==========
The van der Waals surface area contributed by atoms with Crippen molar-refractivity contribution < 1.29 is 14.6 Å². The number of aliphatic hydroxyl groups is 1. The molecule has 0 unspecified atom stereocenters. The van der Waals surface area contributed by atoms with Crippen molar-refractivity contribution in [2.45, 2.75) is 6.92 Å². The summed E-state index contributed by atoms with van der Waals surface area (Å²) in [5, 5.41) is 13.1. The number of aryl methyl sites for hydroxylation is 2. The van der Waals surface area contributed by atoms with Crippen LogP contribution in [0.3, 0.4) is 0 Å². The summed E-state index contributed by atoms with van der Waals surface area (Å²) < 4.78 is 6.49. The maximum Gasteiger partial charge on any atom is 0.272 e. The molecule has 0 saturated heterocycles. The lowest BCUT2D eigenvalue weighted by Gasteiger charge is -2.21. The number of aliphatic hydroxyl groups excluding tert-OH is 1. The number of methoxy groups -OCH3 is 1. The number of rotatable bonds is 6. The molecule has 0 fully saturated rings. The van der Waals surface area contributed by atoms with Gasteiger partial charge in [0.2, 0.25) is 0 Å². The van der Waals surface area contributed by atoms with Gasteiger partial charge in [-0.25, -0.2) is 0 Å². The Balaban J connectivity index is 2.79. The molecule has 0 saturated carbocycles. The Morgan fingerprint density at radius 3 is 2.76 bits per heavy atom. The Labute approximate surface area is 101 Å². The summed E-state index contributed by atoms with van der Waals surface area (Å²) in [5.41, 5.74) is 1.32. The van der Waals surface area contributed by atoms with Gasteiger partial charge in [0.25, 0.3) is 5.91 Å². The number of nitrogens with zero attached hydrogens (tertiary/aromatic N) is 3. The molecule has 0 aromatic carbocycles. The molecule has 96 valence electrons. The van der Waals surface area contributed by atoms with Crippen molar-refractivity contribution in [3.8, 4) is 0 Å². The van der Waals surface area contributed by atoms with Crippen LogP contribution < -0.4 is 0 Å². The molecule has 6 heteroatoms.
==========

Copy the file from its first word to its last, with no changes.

The van der Waals surface area contributed by atoms with Crippen molar-refractivity contribution < 1.29 is 14.6 Å². The number of aliphatic hydroxyl groups is 1. The molecule has 0 unspecified atom stereocenters. The van der Waals surface area contributed by atoms with Crippen molar-refractivity contribution in [2.45, 2.75) is 6.92 Å². The summed E-state index contributed by atoms with van der Waals surface area (Å²) in [5, 5.41) is 13.1. The number of aryl methyl sites for hydroxylation is 2. The van der Waals surface area contributed by atoms with Crippen LogP contribution in [0.3, 0.4) is 0 Å². The summed E-state index contributed by atoms with van der Waals surface area (Å²) < 4.78 is 6.49. The maximum Gasteiger partial charge on any atom is 0.272 e. The molecule has 0 saturated heterocycles. The lowest BCUT2D eigenvalue weighted by Gasteiger charge is -2.21. The number of aliphatic hydroxyl groups excluding tert-OH is 1. The number of methoxy groups -OCH3 is 1. The number of rotatable bonds is 6. The molecule has 0 fully saturated rings. The van der Waals surface area contributed by atoms with Gasteiger partial charge in [0.2, 0.25) is 0 Å². The van der Waals surface area contributed by atoms with Gasteiger partial charge in [-0.25, -0.2) is 0 Å². The Balaban J connectivity index is 2.79. The molecule has 0 saturated carbocycles. The Morgan fingerprint density at radius 3 is 2.76 bits per heavy atom. The Labute approximate surface area is 101 Å². The summed E-state index contributed by atoms with van der Waals surface area (Å²) in [5.41, 5.74) is 1.32. The van der Waals surface area contributed by atoms with Gasteiger partial charge in [0.25, 0.3) is 5.91 Å². The number of nitrogens with zero attached hydrogens (tertiary/aromatic N) is 3. The molecule has 0 aromatic carbocycles. The molecule has 96 valence electrons. The van der Waals surface area contributed by atoms with Crippen molar-refractivity contribution in [3.8, 4) is 0 Å². The van der Waals surface area contributed by atoms with Crippen LogP contribution < -0.4 is 0 Å². The molecule has 6 heteroatoms.